[ANN] New version of RegexKit available

  • RegexKit Version 0.5 Beta is now available.

    http://regexkit.sourceforge.net/

    RegexKit is a BSD licensed Objective-C framework for regular
    expressions using the PCRE (v 7.4, latest) regular expression library.
    Details of the API can be found in the frameworks extensive
    documentation, available online at
    http://regexkit.sourceforge.net/Documentation/

    Some of the newer Mac OS X 10.5 Leopard features:

    64 bit support. Pre-built for ppc, ppc64, i386, and x86_64.
    Garbage Collection enabled. Complete support for Leopards Garbage
    Collection feature.
    Integrated Xcode 3.0 documentation. Get real time API information via
    the Research Assistant.
    Collection of instruments for Instruments.app.
    RegexKit specific DTrace probe points.

    Besides the obvious regular expression functionality, users here may
    be interested in some of the other aspects of the framework since the
    full source code is available under BSD license and can serve as a
    working example that you can study, such as:

    A starting point for incorporating an open source project within
    Xcode.  RegexKit uses the PCRE library and includes an Xcode target
    which downloads, './configure's, and builds the PCRE library for four
    different architectures.  While RegexKit happens to build PCRE as a
    static library for various reasons, I suspect it would be a
    straightforward change to switch to dynamic libraries if thats what
    you require.

    A working example of Xcode DocSet functionality.  Occasionally it's
    useful just to peer at another example.

    Instruments.app and DTrace functionality.  Again, it's useful
    sometimes to see working coe.  Adding custom DTrace probes to your
    application is actually pretty simple, but I'm not aware of any
    examples for Mac OS X currently.

    If you're not yet familiar with DTrace, you need to become familiar
    with it as soon as possible.  If you're a fan of Shark (btw, hats off
    to the Shark group), you are going to love DTrace.  It's difficult to
    describe DTrace, but it's extremely versatile.  As an example, using
    DTrace and the new RegexKit probes, you can easily capture such
    information from a shell:

    shell% sudo dtrace -Z -q -n 'RegexKit*:::BeginMatch {
    self->lookupStartTime = vtimestamp; }' -n 'RegexKit*:::EndMatch {
    @lookups = lquantize(((vtimestamp - self->lookupStartTime) / 1000), 0,
    20, 1); }'
    [after a few seconds...]
    ^C

              value  ------------- Distribution ------------- count
                  3 |                                        0
                  4 |@@                                      32097
                  5 |@@@@@@@@@                                149670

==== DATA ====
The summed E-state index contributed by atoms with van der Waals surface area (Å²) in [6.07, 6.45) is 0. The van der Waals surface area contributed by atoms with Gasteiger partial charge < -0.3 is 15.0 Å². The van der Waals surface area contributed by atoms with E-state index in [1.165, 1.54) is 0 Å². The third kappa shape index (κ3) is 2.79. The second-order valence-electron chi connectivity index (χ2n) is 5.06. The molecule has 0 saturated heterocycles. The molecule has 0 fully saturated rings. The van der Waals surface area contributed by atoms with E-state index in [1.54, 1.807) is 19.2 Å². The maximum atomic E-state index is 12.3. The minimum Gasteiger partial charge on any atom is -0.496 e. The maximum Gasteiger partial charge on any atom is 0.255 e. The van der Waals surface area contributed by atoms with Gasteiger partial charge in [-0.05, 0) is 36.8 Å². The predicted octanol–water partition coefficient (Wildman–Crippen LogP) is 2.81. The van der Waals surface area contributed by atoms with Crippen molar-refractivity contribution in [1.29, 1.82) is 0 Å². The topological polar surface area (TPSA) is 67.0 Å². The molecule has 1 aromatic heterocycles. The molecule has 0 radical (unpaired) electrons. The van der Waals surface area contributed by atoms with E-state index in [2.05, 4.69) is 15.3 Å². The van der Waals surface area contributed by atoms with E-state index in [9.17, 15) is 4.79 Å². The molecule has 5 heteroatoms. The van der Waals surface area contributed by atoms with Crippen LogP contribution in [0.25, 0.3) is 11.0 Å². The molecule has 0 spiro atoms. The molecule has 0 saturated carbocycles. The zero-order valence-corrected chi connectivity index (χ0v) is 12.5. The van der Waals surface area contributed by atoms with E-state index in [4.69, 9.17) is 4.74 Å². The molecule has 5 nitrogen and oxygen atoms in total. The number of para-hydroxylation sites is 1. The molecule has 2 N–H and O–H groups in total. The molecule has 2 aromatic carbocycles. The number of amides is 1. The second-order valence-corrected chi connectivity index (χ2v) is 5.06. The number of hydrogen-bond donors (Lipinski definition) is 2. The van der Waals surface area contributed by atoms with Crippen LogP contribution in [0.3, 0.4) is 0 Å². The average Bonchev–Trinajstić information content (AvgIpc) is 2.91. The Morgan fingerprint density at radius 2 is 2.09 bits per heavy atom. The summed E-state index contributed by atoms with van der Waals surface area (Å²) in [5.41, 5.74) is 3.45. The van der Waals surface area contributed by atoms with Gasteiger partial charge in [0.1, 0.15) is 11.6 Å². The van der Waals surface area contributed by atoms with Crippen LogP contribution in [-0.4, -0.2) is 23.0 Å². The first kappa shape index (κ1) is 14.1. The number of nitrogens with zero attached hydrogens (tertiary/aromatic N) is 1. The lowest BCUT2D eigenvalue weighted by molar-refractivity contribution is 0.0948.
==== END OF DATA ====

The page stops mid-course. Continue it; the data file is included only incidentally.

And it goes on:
6 |@@@@@@@@@@@@@@@@@                        263222
                  7 |@@@@@@                                  95418
                  8 |@                                        9145
                  9 |                                        3628
                  10 |@@                                      34463
                  11 |@@                                      33117
                  12 |                                        2608
                  13 |                                        1849
                  14 |                                        1433
                  15 |                                        1071
                  16 |                                        1032
                  17 |                                        888
                  18 |                                        674
                  19 |                                        568
              > = 20 |                                        4197

    This particular example, taken while the frameworks unit tests were
    executing, graphs the distribution of the amount of time (in
    microseconds) that the framework spent scanning a buffer for a match
    of a regular expression.  With just a few trivial modifications to the
    arguments, you can get average time distributions per regular
    expression. Poor performing regular expressions would 'bubble to the
    top' so you know where to focus your efforts.
  • On Sat, 1 Dec 2007 02:58:07 -0500, "John Engelhart"
    <jengelhart...> said:
    > RegexKit Version 0.5 Beta is now available.
    >
    > http://regexkit.sourceforge.net/
    >
    > RegexKit is a BSD licensed Objective-C framework for regular
    > expressions using the PCRE (v 7.4, latest) regular expression library.

    Cool, but must it come in this funny mpkg? Gives me the installation
    willies. I don't want stuff installed into /Developer/Local/ and
    /Developer/Library/Instruments/PlugIns/ and
    /Library/Developer/Shared/Documentation/DocSets/. I just want some code and
    some docs on a plate without fries... m.

    --
    matt neuburg, phd = <matt...>, <http://www.tidbits.com/matt/>
    A fool + a tool + an autorelease pool = cool!
    One of the 2007 MacTech Top 25: <http://tinyurl.com/2rh4pf>
    AppleScript: the Definitive Guide - Second Edition!
    <http://www.amazon.com/gp/product/0596102119>
  • On Dec 4, 2007 1:52 PM, Matt Neuburg <matt...> wrote:
    > On Sat, 1 Dec 2007 02:58:07 -0500, "John Engelhart"
    > <jengelhart...> said:
    >> RegexKit Version 0.5 Beta is now available.
    >>
    >> http://regexkit.sourceforge.net/
    >>